<p>Heat from the bottom of the stove really shouldn't be an issue. I've often used my Coleman camp stop on the top of a plastice folding table and it never even got warm. The metal on the stove acts as a shield, and heat rises anyway.</p>
<p>Some clear silicone in all the right places (keeping the inside water resistent) and I'm going to do this just for a storage / work platform for my BBQ grill on the porch. Saves running back &amp; forth into the house for stuff, plus if we do go out into the bush, (or camping as the civi's say) it's ready to go. Nice job, thanks for the share! Semper Fi</p>
<p>Only change I would make would be to put the stove on the botton and move the boxes UP to keep the shelf from bowing. But its awesome.</p>
<p>Pretty cool your still monitoring build (even if it did take a while to get back to people ;) )</p><p>I've been 'designing' a fold up case for electronic/electrical stuff along similar lines to have everything in one place with a minimum footprint yet still be transportable. I think I'm going to re-design now so I can fit a 400w inverter for solder station or power supply and have an 'on site' electronics workstation with no need to run extension cords or start up generator</p>
What do you estimate the total cost is?
This is just amazing! So much thought put into it and it really shows!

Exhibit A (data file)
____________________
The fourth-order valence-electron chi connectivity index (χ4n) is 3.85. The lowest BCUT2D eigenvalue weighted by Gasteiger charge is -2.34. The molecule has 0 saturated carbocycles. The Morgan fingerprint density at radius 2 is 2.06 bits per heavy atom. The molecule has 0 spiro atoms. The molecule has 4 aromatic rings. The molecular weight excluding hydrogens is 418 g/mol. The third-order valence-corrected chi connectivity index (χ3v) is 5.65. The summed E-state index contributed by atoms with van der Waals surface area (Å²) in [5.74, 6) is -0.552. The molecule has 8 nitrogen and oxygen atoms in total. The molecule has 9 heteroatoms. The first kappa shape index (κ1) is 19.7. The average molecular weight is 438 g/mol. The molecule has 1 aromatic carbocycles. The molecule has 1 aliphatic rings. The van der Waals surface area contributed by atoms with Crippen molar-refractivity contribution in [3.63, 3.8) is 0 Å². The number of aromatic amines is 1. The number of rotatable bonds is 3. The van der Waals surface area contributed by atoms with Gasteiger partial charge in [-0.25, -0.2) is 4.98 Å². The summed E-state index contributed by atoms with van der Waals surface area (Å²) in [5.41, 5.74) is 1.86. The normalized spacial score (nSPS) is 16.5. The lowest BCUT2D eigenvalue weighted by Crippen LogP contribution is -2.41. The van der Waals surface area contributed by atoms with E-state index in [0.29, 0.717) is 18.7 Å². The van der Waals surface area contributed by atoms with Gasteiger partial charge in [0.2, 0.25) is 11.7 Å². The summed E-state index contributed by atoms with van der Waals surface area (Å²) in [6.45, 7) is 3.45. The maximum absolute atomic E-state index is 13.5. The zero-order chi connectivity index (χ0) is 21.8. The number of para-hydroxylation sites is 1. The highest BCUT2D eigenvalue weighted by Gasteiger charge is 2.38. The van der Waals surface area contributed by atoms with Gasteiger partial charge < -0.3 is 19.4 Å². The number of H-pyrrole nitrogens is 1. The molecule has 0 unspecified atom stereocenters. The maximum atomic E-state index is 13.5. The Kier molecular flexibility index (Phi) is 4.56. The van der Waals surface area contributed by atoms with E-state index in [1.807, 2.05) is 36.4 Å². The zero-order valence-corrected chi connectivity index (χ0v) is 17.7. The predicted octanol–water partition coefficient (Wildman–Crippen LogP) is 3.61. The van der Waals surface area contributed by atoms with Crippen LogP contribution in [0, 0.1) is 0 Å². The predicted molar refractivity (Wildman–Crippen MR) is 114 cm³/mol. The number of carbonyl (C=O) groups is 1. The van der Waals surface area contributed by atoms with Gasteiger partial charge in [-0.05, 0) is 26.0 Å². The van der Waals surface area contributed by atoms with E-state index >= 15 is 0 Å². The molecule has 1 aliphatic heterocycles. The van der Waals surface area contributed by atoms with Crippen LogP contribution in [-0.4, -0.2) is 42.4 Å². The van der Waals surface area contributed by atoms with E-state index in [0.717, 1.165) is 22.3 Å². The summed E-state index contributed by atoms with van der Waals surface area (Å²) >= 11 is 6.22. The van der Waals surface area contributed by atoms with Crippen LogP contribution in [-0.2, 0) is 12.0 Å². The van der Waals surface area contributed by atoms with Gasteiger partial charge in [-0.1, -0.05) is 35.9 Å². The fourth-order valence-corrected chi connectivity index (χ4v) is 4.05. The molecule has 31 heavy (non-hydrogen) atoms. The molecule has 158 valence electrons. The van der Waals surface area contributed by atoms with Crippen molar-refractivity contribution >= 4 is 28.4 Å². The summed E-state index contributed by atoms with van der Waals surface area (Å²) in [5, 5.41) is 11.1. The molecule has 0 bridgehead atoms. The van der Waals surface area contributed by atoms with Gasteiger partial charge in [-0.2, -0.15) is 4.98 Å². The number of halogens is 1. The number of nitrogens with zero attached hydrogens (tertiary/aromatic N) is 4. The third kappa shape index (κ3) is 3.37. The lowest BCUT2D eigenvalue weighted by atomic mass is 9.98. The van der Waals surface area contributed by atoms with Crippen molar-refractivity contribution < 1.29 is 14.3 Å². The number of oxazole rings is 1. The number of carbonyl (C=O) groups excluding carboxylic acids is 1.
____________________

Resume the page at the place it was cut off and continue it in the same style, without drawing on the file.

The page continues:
<p>sorry for the late reply. thanks</p>
While i like the look and functionality of your stand, it's the only part i feel needs an improvement. Back when I went camping with scouts our chuck box hand simple legs made of, if i recall correctly, 2x4s placed into angled slots. while in itself this isn't an advantage, the benefit was that these same legs were placed into horizontal slots immediately above the angled ones to become handles to easily carry the box into camp.
<p>sorry for the late reply. your right, that sounds simple. i probably would have done that in the early years but over time, my designs have become more complex, hense the folding base.</p>
The object was to design a collapsible stand that would fold flat and store in about the same amount of room that the box took up. I'm sure that one might come up with a wide variety of different stand designs.
Thanks Toolman. Really well thought out. I am inspired to reduce my own camping kitchen clutter.
<p>sorry for the late reply. good luck.</p>
I can call myself an acomplished &quot;wood-butcher&quot; , My hat is off to you! Nice work!
<p>sorry for the late reply. thanks</p>
Toolman, I was searching for a better way to organize my camp gear when I came across this on youtube: http://www.youtube.com/user/LanceHolly32511?feature=watch. I believe you may have been the originator of this design from the sound of your story. Not sure if you are aware of how your great design has caught on and reinvented. I too made your camp box and just now putting the finishing touches on it... a series of polyurethand coats to keep it safe should I forget to cover it when I retire for the night. I'll try to upload the pics and video this weekend. <br>
<p>sorry for the late reply. good luck.</p>
<p>really a good job and a good idea.... to make one!</p><p>thanks</p>
<p>sorry for the late reply. thanks</p>
<p>Us Boy Scouts have been using things like this for many, many yrs. I believe we originally borrowed the design from the military. Back when the Boy Scouts were originally formed. It was a British military officer that formed the Boy Scouts in England.</p>